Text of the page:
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Operating System-Level Virtualization Explained


This kind of server virtualization is a technique where the kernel of an operating system allows for multiple isolated user-space instances. These instances run on top of an existing host operating system and provide a set of libraries that applications interact with, giving them the illusion that they are running on a machine dedicated to its use. The instances are known as Containers, Virtual Private Servers or Virtual Environments.

Operating System-Level Virtualization

Operating system level virtualization is achieved by the host system running a single OS kernel and through its control of guest operating system functionality. Under this shared kernel virtualization the virtual guest systems each have their own root file system but share the kernel of the host operating system.

This is a special case of Hosted Virtualization where the hypervisor (the container) has very limited functionality, relying on the Host OS for CPU scheduling and memory management. If you prefer, this method, which uses virtualization at the OS level, doesn’t even include the use of a real hypervisor; instead, the virtualization capabilities are part of the hosting operating system, which performs all the functions of the hypervisor.

Operating System-Level Virtualization

In other words, OS level virtualization is based on the creation of isolated containers or partitions on a single physical server, and the use of OS instances for each guest application environment to work independently of the other partitions. With this technique, you install the virtualization software layer on top of the operating system and all of the guest systems run on top of this layer using the same operating system as the host OS but with each guest having its own resources and running in complete isolation from the other guests.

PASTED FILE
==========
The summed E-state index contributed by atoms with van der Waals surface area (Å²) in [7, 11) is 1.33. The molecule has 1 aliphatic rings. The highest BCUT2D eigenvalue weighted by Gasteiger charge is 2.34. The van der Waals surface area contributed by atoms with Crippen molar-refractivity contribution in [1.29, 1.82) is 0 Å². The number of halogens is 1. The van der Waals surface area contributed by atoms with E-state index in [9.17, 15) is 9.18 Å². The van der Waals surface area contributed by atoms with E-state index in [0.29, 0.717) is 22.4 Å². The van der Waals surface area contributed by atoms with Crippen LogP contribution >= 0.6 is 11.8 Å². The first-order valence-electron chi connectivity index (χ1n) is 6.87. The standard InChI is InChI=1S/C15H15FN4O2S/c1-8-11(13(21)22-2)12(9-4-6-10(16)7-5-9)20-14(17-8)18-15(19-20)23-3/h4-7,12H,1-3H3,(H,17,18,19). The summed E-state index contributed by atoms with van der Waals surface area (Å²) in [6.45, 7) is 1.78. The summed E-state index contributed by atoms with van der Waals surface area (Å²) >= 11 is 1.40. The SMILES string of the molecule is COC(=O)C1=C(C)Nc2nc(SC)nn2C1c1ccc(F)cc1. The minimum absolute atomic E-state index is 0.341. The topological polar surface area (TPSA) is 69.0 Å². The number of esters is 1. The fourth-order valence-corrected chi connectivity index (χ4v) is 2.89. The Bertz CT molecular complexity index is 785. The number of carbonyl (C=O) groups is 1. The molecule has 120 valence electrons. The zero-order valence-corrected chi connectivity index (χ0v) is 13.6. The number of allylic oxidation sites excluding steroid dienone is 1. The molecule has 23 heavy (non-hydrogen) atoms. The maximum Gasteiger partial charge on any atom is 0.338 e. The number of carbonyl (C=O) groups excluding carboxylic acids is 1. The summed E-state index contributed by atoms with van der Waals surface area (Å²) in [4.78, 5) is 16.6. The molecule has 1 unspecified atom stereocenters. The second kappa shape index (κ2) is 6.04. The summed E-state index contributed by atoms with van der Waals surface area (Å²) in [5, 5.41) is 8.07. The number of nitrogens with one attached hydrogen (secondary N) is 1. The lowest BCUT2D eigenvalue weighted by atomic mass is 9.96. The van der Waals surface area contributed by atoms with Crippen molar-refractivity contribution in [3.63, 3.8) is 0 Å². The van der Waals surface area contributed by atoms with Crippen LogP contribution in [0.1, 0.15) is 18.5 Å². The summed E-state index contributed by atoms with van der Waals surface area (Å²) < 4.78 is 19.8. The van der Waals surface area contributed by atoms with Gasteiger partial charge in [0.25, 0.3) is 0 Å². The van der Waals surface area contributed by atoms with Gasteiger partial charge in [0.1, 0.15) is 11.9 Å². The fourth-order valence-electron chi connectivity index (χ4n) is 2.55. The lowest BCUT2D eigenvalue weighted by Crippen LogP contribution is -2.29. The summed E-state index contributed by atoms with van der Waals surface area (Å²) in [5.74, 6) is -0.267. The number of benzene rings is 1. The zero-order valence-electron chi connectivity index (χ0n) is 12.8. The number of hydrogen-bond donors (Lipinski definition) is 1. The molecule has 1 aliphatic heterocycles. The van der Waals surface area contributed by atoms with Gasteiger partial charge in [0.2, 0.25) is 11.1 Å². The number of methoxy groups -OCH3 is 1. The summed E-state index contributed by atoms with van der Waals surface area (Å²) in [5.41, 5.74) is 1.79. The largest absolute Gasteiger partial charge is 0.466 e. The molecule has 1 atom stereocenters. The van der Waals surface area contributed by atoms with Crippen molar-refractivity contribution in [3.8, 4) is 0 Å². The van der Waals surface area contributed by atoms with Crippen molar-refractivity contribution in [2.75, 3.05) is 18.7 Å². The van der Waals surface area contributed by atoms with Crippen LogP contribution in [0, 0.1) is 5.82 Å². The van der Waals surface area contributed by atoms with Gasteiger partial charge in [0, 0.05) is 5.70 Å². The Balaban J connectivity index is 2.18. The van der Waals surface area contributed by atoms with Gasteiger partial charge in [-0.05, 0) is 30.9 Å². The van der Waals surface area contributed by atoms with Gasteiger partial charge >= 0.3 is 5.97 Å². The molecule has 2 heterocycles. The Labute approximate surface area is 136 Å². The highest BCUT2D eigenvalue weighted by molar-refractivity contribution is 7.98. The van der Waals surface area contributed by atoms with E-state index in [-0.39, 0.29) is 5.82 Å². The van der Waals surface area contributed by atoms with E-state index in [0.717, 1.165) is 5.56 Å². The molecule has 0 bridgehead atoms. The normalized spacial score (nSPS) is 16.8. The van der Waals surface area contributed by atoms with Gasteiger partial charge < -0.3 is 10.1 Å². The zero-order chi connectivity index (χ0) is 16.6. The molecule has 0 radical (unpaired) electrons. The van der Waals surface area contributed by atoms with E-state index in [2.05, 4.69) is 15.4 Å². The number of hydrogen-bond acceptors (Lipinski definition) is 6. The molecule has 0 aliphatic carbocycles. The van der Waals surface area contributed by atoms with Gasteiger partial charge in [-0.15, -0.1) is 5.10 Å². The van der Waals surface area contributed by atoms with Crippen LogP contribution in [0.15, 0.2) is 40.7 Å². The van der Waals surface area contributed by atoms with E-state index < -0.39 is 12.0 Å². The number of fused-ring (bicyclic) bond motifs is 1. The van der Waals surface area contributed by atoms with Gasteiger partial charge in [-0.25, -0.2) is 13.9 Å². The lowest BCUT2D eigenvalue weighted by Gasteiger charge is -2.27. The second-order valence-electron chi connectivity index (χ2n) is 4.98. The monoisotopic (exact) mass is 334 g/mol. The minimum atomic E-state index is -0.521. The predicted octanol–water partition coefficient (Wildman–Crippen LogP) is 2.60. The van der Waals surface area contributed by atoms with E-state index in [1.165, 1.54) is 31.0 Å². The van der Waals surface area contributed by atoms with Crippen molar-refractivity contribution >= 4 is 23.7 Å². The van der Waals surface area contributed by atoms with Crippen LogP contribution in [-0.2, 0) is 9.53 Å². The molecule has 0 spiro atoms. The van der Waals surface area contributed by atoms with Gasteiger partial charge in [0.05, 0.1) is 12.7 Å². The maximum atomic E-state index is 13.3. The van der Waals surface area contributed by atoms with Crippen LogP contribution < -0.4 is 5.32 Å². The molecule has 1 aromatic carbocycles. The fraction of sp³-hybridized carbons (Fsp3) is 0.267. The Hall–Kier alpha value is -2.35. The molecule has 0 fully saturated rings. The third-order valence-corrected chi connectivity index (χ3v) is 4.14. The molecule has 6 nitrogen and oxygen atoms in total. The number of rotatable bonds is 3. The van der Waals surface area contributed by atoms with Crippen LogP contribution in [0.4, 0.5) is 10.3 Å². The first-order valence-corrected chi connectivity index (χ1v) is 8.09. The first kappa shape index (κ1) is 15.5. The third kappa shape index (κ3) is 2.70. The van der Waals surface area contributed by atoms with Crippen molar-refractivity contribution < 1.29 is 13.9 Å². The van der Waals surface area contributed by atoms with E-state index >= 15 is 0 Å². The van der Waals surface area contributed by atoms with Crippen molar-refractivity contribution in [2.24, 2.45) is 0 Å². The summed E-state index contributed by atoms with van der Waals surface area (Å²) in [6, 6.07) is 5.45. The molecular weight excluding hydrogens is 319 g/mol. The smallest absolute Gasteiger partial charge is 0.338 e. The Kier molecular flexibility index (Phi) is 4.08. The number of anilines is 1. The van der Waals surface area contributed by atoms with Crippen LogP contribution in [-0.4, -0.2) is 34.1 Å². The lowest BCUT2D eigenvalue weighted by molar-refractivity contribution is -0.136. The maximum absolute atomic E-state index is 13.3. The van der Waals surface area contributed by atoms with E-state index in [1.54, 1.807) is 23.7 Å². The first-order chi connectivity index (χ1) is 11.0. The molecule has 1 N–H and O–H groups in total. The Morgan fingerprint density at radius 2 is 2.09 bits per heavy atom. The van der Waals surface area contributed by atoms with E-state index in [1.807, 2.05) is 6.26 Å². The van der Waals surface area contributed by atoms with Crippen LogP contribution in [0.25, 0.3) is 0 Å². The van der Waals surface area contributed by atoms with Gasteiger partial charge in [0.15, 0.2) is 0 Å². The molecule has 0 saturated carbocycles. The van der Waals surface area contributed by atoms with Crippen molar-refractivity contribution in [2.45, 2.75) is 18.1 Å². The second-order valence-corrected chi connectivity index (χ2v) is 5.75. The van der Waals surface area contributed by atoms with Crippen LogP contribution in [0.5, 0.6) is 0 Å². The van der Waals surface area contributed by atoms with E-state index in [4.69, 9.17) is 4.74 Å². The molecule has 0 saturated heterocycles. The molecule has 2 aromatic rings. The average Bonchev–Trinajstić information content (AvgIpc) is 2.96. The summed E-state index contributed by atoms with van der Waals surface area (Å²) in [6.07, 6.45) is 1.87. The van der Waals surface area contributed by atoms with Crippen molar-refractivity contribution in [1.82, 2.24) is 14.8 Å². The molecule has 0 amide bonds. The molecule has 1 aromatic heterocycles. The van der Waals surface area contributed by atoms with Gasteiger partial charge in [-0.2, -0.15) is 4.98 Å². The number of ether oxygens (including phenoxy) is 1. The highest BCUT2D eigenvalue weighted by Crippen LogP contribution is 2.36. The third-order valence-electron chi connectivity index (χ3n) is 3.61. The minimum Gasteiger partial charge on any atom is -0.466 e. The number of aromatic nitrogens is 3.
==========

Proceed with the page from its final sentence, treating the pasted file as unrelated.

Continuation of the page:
It can be argued that this is not virtualization in the strict sense of the term; rather a technique that just allows for machine consolidation.

Examples of OS level virtualization are OpenVZ, Virtuozzo, or Solaris Zones.

Advantages of OS Level Virtualization


  • This form of virtualization usually imposes little or no overhead thereby ensuring most of the machine’s resources are available to the applications running in the containers;

  • This is a cost-effective and efficient solution for creating similar guests, but it’s only practical for certain situations. It is an ideal approach for web hosting companies which have multiple virtual web servers running on a single box or blade. This is very convenient because patches or modifications can be made to the host server and they will instantly be applied to all of the containers. Another example would be a company that has to manage multiple SQL databases or any other scenario where many similar or identical servers need to be hosted or managed within the same datacenter.

Limitations of OS Level Virtualization


This approach typically limits operating system choice. Containerization usually means that every guest OS must be identical or similar to the host in terms of version number and patch level. For example, with Linux as the host operating system, only Linux distributions can be run as the guest operating systems. This can cause problems if you want to run different applications in the containers, since applications are often certified for only a certain OS version and patch level. It is not possible for a Linux guest system designed for the 3.0.9 version of the kernel to share a 3.1.1 version kernel.

1 comment:

Unknown said...

Thank you! Really helpful material.